American chainsaw artist Jeffrey Michael Samudosky recently transformed a redwood snag into a magnificent giant octopus. Carved to perfection, its giant tentacles stretch out, tapering off in refined detail.
Working out of Gig Harbor, Washington, Samudosky is a self-taught carver who started his company, JMS Wood Sculpture, in 1998. Since starting his career, Samudosky has appeared on the Discovery Channel and participated in competitions around the world.
The woodcarver has been creating elaborate figural works from a variety of Pacific Northwest trees since he started his company. One of his most recent projects is a replica of a Giant Pacific Octopus, carved from a fallen Redwood. The cephalopod’s tentacles curve and twist their way across areas which Samudosky left natural, including the entire back of the trunk which gives the illusion that the octopus is on top of the tree, rather than a part of it.
The massive sea creature, which has influenced art from large-scale octopus installations to sculptural candies, gives off an impressive air, as it looks to almost be swimming through water. The trunk dwarves Samudosky who painstakingly worked to chisel out the animal’s final form.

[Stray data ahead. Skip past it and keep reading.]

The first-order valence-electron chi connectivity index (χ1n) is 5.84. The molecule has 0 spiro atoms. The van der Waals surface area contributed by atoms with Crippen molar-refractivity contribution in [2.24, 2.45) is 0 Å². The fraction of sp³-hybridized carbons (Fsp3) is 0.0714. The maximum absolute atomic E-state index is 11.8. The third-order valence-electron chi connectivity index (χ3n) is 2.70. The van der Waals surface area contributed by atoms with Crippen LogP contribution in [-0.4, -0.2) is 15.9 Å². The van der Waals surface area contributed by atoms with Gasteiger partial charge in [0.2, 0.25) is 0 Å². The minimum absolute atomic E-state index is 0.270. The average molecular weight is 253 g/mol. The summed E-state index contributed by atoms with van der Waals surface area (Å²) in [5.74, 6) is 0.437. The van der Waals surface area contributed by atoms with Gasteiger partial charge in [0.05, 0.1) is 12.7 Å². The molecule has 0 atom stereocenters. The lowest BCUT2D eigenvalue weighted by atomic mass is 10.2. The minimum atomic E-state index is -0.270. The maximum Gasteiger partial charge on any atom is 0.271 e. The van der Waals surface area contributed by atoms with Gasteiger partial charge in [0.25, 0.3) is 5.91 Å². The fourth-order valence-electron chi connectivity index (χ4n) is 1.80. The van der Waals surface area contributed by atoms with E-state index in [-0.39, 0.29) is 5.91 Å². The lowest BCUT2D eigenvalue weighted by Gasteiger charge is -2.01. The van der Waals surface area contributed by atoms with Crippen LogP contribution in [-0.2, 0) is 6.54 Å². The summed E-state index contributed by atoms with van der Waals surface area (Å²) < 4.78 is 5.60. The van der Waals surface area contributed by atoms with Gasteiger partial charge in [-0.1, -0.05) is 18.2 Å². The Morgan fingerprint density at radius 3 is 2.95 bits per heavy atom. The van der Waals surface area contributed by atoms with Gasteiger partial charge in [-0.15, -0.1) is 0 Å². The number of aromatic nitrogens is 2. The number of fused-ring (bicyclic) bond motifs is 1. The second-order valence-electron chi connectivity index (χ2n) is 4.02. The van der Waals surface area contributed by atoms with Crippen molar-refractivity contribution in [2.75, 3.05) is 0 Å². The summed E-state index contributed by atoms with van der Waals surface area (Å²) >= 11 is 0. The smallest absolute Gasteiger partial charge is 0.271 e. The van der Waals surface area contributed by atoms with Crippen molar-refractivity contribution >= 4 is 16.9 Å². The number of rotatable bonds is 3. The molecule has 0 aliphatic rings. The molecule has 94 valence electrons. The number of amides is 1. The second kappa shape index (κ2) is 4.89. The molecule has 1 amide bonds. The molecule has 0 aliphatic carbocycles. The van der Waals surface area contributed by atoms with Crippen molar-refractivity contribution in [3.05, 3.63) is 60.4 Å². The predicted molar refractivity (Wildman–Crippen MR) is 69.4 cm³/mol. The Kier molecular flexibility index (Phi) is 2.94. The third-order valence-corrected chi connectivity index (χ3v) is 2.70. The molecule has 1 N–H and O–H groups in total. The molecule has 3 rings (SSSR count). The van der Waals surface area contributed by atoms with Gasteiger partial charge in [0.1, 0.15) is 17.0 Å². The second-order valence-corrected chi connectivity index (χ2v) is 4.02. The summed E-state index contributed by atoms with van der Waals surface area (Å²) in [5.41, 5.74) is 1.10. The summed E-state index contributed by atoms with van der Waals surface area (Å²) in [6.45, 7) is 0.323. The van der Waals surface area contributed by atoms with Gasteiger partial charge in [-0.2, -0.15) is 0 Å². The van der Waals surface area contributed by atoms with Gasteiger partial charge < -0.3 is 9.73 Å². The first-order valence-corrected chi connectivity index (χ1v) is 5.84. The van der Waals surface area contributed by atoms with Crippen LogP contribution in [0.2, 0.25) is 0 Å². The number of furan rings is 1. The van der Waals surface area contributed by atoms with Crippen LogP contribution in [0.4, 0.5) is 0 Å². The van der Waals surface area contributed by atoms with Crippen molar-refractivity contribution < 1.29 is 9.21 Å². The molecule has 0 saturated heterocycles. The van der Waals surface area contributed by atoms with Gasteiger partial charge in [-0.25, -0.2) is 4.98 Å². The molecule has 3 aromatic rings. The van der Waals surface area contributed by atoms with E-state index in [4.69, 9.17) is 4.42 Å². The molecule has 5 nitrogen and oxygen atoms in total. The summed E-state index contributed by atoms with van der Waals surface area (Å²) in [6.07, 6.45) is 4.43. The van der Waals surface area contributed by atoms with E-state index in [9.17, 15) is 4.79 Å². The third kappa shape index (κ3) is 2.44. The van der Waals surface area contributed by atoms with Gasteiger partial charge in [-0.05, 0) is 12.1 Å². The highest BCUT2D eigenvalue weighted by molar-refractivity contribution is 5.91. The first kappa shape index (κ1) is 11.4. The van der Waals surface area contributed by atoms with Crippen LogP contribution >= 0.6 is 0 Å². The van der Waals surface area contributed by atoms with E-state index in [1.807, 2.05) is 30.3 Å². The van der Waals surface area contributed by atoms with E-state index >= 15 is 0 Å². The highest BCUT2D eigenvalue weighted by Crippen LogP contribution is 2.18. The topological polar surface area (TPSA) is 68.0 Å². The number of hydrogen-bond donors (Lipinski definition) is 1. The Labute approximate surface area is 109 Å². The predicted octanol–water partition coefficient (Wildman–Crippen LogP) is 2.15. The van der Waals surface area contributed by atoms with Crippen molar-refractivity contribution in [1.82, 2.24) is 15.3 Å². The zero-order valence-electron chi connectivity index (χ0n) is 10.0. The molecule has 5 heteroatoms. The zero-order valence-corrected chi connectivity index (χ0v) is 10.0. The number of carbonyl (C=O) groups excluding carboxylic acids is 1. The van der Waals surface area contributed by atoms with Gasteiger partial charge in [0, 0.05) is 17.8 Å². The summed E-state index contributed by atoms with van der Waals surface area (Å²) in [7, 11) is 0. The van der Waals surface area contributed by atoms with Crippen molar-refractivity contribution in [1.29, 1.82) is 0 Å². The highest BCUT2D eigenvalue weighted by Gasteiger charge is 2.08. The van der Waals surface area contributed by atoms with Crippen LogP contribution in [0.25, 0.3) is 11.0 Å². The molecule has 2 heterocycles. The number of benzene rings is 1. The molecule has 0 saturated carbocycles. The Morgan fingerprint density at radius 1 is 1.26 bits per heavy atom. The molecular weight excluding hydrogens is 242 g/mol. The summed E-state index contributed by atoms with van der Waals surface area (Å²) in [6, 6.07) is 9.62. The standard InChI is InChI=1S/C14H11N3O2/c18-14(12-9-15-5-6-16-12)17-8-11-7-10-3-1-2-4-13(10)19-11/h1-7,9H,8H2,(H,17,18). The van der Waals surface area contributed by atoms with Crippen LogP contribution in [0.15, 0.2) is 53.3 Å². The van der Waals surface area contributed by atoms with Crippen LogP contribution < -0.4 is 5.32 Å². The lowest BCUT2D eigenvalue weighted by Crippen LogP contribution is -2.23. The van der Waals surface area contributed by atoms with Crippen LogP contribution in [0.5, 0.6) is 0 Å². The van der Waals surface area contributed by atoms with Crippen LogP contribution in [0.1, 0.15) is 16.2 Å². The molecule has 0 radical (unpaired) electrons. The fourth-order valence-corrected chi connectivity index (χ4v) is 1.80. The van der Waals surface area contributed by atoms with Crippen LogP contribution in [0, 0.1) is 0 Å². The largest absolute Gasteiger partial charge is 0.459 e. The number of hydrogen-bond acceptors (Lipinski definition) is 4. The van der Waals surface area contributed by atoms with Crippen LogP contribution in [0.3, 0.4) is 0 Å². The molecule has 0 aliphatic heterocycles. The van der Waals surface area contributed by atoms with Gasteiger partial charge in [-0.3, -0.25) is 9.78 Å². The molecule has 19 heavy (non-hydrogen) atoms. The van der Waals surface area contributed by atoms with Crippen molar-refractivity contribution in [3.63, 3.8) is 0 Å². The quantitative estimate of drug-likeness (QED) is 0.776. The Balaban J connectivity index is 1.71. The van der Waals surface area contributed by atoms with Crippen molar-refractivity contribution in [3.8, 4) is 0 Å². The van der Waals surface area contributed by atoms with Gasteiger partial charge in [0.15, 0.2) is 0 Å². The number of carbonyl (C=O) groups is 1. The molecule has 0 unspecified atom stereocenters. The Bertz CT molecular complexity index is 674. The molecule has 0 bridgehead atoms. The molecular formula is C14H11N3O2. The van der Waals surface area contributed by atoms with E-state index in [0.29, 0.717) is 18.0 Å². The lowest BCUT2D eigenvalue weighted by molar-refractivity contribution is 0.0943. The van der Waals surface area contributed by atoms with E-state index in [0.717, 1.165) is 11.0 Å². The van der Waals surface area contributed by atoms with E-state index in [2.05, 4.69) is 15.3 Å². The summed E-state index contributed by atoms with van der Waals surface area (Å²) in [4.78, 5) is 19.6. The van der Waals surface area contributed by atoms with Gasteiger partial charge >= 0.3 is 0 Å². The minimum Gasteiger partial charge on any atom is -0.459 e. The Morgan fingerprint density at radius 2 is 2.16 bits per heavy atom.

Interestingly, Samudosky began his journey with chainsaw art after a snowboarding accident left him without feeling in his legs for eight months. After regaining his mobility, he decided to conquer his fears and begin snowboarding again. It was during a trip to the mountains in Vermont that he spied wood carvings on the side of the road, and from there he taught himself the artistic skill.
Now, carving is his full-time career. Focusing on animals and Native American motifs, some pieces have taken up to four years in order to reach his desired level of perfection.
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